Waterproofing membranes are essential to any construction project, regardless of scale, type, or location. Ensuring their proper specification and installation is absolutely necessary to meet energy and environmental outcomes and ensure the long-term integrity of the finished project. In spite of being a critical mechanism for a building’s success, the importance of such membranes is often understated, or worse, misunderstood.
The reality is that waterproofing is far more complex than just a simple membrane, and as such there is a pressing demand to carefully specify waterproofing systems that have been tailored to meet the specific demands of each and every project. Done properly, waterproofing does not have to be solely a preventative measure, but can be an active benefit, as an investment in securing long-term energy efficiency and the meeting of environmental goals.
In this whitepaper, Projex Group takes a closer look at waterproofing systems and explores how they can be optimised with these outcomes in mind.
What are waterproofing systems?
Waterproofing is generally installed behind the outermost layer of construction (be that the façade, roof, or flooring) to prevent water ingress into the building, although they can also be used to protect other components such as planter boxes, podium slabs or decks. Complete waterproofing systems are supplied as a series of components – only one of which is the waterproof membrane – forming a watertight layer that completely seals the area of installation. Complete waterproofing systems utilise a membrane in addition to any necessary ancillary components manufactured specifically by any one company. These ancillary components include proprietary solutions designed to ensure they can successfully complete all aspects of the installation, such as specific steel profiles, cast-in reglets etc., which should not be substituted with pieces from another system.
The failure of waterproofing membranes due to human error in installation or wear and tear over time poses a potentially catastrophic problem. Many of the symptoms associated with water ingress and retention – such as mould and mildew growth or structural damage – only become visible after the worst damage has already been done. This makes the correct installation of a high quality waterproofing system all the more valuable for long term building integrity.
The benefits of adequate waterproofing
A well-designed waterproofing system can do more than act as a passive barrier to water ingress: it can also facilitate the use of environmentally beneficial solutions such as green roofs by ensuring that they work as designed and without fault. Green roofs are an effective mechanism for mitigating Urban Heat Island Transfer, a natural phenomenon observed in densely built up urban environments whereby the large amounts of impermeable surfaces present retain and release more heat than their less dense, suburban counterparts. Green roofs reduce heat gain through evapotranspiration: a green roof (and the surrounding air) can be cooler than the measured air temperature on a hot day, whereas a conventional rooftop can be up to 50°C warmer.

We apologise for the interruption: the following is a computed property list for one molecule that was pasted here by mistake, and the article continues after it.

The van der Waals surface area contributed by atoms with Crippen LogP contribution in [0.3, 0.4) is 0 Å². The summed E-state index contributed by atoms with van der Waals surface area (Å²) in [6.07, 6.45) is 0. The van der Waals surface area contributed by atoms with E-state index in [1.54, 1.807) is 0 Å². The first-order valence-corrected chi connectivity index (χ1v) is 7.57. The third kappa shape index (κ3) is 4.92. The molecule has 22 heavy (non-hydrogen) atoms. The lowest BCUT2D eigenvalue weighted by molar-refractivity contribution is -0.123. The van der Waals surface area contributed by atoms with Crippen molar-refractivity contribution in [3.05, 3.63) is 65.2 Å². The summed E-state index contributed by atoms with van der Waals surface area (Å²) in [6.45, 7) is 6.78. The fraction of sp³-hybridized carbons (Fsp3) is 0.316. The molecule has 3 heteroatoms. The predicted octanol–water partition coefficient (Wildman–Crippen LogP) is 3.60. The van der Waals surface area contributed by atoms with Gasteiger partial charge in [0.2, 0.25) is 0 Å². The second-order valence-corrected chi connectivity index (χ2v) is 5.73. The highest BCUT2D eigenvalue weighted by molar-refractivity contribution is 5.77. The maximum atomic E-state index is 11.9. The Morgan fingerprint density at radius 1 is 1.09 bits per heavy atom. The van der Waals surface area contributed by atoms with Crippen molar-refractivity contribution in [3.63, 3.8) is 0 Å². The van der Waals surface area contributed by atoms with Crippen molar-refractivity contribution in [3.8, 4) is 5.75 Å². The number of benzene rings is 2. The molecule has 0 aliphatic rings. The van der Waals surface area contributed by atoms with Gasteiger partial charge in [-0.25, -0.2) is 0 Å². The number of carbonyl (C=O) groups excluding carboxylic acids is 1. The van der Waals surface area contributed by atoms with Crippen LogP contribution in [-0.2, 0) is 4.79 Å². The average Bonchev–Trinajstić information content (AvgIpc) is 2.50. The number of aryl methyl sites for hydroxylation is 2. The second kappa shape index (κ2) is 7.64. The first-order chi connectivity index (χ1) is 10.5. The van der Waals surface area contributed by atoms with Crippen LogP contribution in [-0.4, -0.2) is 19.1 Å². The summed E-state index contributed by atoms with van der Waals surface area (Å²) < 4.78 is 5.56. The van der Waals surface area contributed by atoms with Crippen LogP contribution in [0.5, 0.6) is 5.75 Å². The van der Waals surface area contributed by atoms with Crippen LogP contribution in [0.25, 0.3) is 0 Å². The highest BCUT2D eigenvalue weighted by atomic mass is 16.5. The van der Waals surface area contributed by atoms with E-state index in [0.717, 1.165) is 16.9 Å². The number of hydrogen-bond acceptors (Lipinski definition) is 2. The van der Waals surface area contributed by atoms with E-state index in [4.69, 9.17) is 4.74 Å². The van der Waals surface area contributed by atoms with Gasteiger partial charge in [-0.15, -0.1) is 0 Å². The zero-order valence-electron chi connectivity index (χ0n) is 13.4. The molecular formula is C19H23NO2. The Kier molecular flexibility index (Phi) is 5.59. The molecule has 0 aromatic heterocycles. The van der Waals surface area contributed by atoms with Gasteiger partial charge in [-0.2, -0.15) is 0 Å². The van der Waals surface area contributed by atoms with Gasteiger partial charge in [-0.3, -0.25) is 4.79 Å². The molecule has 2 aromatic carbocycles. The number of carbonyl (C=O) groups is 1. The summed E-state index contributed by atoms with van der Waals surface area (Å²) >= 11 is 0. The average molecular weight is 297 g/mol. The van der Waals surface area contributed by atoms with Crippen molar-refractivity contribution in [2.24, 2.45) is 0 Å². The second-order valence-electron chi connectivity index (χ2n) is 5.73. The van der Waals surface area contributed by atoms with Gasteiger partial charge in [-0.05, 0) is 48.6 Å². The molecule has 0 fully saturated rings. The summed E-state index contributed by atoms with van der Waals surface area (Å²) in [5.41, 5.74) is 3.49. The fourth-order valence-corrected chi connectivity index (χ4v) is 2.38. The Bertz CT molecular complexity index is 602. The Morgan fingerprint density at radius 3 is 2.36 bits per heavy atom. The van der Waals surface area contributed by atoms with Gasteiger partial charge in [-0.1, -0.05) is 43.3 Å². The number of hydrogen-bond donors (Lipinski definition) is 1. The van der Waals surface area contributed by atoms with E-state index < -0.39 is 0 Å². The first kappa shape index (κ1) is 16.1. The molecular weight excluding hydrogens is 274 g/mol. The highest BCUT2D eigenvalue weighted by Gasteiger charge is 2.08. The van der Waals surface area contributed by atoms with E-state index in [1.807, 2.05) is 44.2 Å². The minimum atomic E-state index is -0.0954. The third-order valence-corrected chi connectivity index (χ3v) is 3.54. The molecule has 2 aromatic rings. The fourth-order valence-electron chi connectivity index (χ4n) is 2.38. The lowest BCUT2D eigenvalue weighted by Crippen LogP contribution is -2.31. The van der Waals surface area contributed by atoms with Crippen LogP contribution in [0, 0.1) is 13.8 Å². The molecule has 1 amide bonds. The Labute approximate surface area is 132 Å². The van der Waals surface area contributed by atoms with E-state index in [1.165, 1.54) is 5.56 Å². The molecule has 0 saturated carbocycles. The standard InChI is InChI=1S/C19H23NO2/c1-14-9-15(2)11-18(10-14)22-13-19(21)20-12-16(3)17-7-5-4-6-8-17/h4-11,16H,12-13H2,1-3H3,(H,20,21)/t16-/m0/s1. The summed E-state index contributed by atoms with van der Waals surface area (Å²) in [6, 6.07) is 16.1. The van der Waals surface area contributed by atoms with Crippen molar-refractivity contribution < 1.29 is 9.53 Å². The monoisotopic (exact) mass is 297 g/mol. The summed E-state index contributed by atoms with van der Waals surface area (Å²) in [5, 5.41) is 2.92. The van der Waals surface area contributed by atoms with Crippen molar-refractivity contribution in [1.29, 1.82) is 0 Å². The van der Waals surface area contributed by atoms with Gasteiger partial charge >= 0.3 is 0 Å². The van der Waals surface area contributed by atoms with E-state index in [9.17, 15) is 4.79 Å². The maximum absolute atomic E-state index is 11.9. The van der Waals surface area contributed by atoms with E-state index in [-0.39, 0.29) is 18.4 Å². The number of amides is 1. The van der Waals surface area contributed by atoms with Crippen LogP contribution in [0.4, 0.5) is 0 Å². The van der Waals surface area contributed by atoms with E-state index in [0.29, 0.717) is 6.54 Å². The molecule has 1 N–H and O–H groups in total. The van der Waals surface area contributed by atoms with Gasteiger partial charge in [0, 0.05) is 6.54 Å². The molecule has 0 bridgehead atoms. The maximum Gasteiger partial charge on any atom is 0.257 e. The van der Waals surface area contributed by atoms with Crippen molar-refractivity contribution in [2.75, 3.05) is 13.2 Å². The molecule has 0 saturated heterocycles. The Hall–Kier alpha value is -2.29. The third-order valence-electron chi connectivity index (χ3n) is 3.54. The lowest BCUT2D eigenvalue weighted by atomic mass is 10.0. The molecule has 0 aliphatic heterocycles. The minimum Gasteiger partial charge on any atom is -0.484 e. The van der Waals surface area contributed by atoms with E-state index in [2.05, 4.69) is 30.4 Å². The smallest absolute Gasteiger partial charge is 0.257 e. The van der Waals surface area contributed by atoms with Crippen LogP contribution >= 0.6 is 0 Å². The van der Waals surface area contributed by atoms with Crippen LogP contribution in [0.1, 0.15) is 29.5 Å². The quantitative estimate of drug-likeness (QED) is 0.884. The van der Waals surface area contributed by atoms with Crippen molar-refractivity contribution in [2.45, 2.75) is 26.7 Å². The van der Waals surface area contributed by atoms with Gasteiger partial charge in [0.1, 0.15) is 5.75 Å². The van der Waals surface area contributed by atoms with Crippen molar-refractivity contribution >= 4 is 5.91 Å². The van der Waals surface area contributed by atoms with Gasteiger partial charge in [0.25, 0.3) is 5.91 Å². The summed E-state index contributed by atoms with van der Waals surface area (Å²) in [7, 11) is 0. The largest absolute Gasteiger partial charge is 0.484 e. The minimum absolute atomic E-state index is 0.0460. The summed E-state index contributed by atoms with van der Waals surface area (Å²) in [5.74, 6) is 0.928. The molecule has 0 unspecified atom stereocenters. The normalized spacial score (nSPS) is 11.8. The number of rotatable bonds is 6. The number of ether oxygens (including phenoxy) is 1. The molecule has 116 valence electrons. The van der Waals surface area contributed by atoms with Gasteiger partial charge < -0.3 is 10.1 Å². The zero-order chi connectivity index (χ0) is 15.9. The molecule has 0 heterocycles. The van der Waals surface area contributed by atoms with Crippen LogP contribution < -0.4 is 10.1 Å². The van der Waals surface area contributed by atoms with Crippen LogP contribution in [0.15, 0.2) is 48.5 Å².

The inclusion of a green roof can help reduce both the unnaturally high temperatures experienced in dense urban living and the energy requirements associated with artificial heating and cooling for that respective building.  Green roofs additionally serve as a natural filter for air pollutants and greenhouse emissions through carbon sequestration. The benefits of green roofs are such that in 2014, Sydney launched Australia’s first ‘Green Roofs and Walls Policy’ to increase understanding and use of green roofs across the city. 
However, in order to reap these benefits, a green roof must be paired with a comprehensive waterproofing system. A high quality, properly installed waterproofing system will prevent the leakage of soil and moisture into the building, resist root growth and puncturing, and help the soil retain moisture, facilitating healthy plant growth. Furthermore, a green roof can even help extend the lifespan of the roof, minimising the natural wear and tear that would otherwise be experienced. 
Health and Energy Efficiency
Proper waterproofing provides valuable protection against condensation and climatic conditions, both of which are major causes of building damage and potential health hazards. Providing defence against water ingress is particularly crucial in Australia, where the Bureau of Meteorology has predicted that the number of extreme rain events will only increase as the climate heats up.  Built up condensation leads to high relative humidity, which in turn may cause a number of adverse side effects. One such side effect is the proliferation of dust mites, which is particularly problematic considering that the National Asthma Council of Australia has reported that 45 per cent of Australians suffer from allergies. Of this figure, about 80 per cent are allergic to dust mites. Dangerous microbial infestations such as fungi, mould, mildew and bacteria also become more likely in high humidity environments, aggravating asthma and allergies and potentially leading to more adverse symptoms should the root cause remain untreated or unseen.